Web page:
Ancient Monuments

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An early Christian memorial stone in Lewannick churchyard

A Scheduled Monument in Lewannick, Cornwall

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Latitude: 50.6004 / 50°36'1"N

Longitude: -4.4376 / 4°26'15"W

OS Eastings: 227590.561736

OS Northings: 80687.807349

OS Grid: SX275806

Mapcode National: GBR NG.CKZC

Mapcode Global: FRA 17LH.30C

Entry Name: An early Christian memorial stone in Lewannick churchyard

Scheduled Date: 13 June 1973

Last Amended: 8 December 1997

Source: Historic England

Source ID: 1016365

English Heritage Legacy ID: 30421

County: Cornwall

Civil Parish: Lewannick

Traditional County: Cornwall

Lieutenancy Area (Ceremonial County): Cornwall

Church of England Parish: Lewannick

Church of England Diocese: Truro


The monument includes an early Christian memorial stone in the churchyard at
The memorial stone survives as an upright granite shaft measuring 1.31m in
overall height. The rectangular section shaft measures 0.38m wide by 0.23m
thick, the broader faces oriented to the north east and south west. The upper
part of the south east face has been fractured, which has reduced the
thickness of the top of the stone to 0.18m. This stone bears an incised
inscription in short horizontal lines on its north west face. The inscription
is in Latin, incised in an early medieval insular form of script derived from
Roman style capitals, and has been read as `INCENVI MEMORIA' or `INGENVI
MEMORIA' which translates as `the monument of Incenvus'. There is another
inscription on the north corner of this stone incised in an early medieval
script of Irish origin called `ogham', which occurs on Christian monuments of
the fifth and sixth centuries AD. The ogham inscription, whose lettering is
represented entirely by short incised lines in varying multiples and at
various angles, has been read as `INGENAVI MEMOR', repeating the name in the
Latin inscription. Both of these inscriptions are very worn and virtually
indecipherable. The use of inscriptions in both Latin and ogham, and the
formula employed in the Latin inscription and the style of the lettering,
combine to suggest a fifth/sixth century to eighth century date for this
memorial stone.
This stone was found in 1892 by the local historian, Langdon, deeply
buried on the south side of the churchyard at Lewannick. The stone has
remained in the churchyard, and its present location is close to the south
entrance to the churchyard.
The grave with its granite headstone and kerbed surround to the south east of
the memorial stone falls within the stone's protective margin and is excluded
from the scheduling but the ground beneath is included.

The site of the monument is shown on the attached map extract.
It includes a 2 metre boundary around the archaeological features,
considered to be essential for the monument's support and preservation.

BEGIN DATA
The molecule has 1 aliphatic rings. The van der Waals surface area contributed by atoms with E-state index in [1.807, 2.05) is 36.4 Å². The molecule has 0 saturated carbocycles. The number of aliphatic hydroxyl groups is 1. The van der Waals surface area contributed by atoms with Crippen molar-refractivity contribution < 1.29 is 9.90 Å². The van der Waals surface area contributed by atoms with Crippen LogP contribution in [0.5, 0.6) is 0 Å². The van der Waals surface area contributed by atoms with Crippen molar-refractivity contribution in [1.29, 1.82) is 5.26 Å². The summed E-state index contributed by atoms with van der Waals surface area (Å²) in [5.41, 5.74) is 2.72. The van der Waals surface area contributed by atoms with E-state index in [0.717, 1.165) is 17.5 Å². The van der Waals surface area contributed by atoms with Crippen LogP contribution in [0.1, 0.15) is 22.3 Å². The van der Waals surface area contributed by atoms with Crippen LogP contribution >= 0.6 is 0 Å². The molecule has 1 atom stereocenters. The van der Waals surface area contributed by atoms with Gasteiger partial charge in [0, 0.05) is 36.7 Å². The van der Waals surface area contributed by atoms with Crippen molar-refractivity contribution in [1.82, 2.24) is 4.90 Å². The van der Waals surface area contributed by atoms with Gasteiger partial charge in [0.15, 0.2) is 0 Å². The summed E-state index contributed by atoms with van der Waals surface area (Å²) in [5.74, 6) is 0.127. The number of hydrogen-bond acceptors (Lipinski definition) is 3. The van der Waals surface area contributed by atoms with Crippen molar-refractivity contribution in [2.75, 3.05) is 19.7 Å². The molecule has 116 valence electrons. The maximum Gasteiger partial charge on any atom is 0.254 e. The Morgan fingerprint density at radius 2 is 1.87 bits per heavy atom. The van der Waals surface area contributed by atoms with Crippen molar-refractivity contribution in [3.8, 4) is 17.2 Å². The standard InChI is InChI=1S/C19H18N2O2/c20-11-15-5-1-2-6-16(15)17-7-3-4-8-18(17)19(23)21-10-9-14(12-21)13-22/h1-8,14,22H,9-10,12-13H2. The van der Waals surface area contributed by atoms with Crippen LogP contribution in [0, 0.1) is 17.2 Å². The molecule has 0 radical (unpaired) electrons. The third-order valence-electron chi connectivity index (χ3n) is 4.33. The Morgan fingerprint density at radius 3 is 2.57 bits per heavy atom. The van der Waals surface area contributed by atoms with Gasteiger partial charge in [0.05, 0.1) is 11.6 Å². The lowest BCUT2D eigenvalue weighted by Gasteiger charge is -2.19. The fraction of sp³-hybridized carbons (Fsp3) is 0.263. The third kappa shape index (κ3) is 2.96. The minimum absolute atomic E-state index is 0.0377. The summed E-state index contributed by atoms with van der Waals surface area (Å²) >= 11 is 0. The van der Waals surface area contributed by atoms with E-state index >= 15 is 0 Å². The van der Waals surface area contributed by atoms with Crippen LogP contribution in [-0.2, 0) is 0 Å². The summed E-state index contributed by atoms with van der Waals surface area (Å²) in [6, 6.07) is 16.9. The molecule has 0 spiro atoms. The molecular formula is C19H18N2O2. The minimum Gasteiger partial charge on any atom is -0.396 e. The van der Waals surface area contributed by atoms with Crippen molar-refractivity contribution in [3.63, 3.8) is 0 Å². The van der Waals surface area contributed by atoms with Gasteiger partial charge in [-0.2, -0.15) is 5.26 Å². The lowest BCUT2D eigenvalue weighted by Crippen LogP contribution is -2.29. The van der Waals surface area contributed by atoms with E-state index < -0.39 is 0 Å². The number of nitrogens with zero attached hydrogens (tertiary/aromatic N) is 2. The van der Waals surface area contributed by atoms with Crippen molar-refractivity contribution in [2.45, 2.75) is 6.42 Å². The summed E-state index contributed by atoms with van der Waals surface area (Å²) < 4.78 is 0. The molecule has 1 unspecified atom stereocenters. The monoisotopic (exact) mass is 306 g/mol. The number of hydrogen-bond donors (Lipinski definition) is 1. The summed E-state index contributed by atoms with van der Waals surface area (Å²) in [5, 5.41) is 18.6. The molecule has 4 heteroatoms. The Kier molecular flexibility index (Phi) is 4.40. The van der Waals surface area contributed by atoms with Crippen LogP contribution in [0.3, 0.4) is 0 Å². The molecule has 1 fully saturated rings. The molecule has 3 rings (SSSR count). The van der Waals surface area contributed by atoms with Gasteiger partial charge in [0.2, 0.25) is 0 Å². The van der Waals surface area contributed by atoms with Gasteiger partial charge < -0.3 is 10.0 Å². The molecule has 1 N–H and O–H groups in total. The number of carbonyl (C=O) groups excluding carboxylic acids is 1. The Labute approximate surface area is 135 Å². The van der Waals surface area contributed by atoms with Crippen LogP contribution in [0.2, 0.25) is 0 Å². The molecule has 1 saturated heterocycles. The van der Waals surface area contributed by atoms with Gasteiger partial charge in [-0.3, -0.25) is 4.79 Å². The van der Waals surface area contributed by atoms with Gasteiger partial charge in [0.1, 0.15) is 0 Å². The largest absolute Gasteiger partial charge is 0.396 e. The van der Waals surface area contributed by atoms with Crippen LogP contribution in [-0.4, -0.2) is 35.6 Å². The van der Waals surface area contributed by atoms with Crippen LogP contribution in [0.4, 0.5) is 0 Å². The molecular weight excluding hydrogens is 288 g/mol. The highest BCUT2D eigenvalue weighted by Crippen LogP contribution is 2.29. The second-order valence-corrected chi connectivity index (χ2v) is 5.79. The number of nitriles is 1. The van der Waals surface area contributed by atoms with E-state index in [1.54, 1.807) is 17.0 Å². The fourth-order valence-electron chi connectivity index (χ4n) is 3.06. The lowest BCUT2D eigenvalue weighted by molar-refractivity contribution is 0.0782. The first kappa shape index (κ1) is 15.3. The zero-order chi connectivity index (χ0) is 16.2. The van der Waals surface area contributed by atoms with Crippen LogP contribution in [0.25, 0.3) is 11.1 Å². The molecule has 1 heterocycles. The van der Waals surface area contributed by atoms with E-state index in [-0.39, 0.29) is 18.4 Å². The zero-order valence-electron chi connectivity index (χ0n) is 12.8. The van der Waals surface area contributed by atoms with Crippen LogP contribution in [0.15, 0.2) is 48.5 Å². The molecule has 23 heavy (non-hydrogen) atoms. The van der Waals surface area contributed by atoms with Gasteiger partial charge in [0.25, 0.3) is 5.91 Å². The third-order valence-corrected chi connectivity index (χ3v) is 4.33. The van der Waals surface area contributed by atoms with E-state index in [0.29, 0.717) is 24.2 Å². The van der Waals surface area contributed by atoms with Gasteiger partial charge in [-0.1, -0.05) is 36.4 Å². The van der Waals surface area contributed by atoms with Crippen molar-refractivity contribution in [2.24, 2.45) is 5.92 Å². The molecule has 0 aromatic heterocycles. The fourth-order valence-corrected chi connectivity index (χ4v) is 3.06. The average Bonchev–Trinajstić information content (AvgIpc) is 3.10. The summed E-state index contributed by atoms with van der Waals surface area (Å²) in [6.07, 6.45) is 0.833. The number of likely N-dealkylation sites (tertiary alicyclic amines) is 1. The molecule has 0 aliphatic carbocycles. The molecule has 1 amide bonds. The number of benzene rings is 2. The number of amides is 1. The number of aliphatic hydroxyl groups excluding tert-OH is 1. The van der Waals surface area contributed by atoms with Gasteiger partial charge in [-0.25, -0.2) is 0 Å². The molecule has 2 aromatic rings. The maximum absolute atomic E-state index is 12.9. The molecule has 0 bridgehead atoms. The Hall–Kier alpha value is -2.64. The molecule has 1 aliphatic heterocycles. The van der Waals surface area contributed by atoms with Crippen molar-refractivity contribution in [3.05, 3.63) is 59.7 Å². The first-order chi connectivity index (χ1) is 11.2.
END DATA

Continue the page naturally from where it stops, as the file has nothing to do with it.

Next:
Source: Historic England

Reasons for Scheduling

Early Christian memorial stones are inscribed free-standing stones
commemorating named individuals and dating to the early medieval period (c.AD
400-1100). The stones are erect, roughly dressed or undressed slabs, bearing
incised inscriptions, usually set in one or more vertical lines down one face
of the slab, although in four examples the text runs horizontally across the
slab. All except two recorded texts are in Latin and, depending on their date,
may be inscribed in a script of Romanised capitals or an insular form of lower
case lettering called miniscules, or a mixture of the two. Six stones also
have inscriptions in an Irish script called ogham. Most inscriptions are
simple, bearing a personal name and often stating a family relationship, such
as `filii' (son of), to another personal name. Fourteen stones contain
elements of the simple inscriptions within a longer, complex inscriptive
formula, often including the phrase `hic iacet' (here lies). Additional
decoration is found on very few stones and usually comprises a cross within a
circle. Early examples, prior to the eighth century AD, may bear an early
Christian symbol called a Chi Rho monogram, compounding the first two Greek
letters of the name `Christ'.
Early Christian memorial stones are largely restricted to areas which retained
Celtic traditions during the early medieval period, with at least 139 recorded
from Wales. In England, they are almost entirely confined to the south-west
peninsula; of the 56 recorded examples, 37 occur in Cornwall, 11 in Devon, a
group of 5 in Dorset, and single examples in Somerset, Hampshire and
Shropshire. As a very rare and diverse class of monument important for our
understanding of the social organisation and the development of literacy and
Christianity during the early medieval period, all surviving groundfast
examples of early Christian memorial stones are considered worthy of

The early Christian memorial stone has survived well, with most of its
inscription complete, though very worn. It is one of only six memorial stones
in south west England to bear an inscription not only in Latin but also in
ogham script. The inscription itself is of importance from a period generally
lacking in such historical references. Its discovery in the churchyard and
re-erection there in the 19th century reflects the continuity of use of
Lewannick churchyard as a burial place from the early medieval period to the
present day.

Source: Historic England


Books and journals
Okasha, E, Corpus of Early Christian Inscribed Stones of South-west Britain, (1993)
Consulted July 1996, Cornwall SMR entry for PRN No.17590,
Title: 1:25000 Ordnance Survey Map; SX 28/38; Pathfinder Series 1326
Source Date: 1989

Source: Historic England

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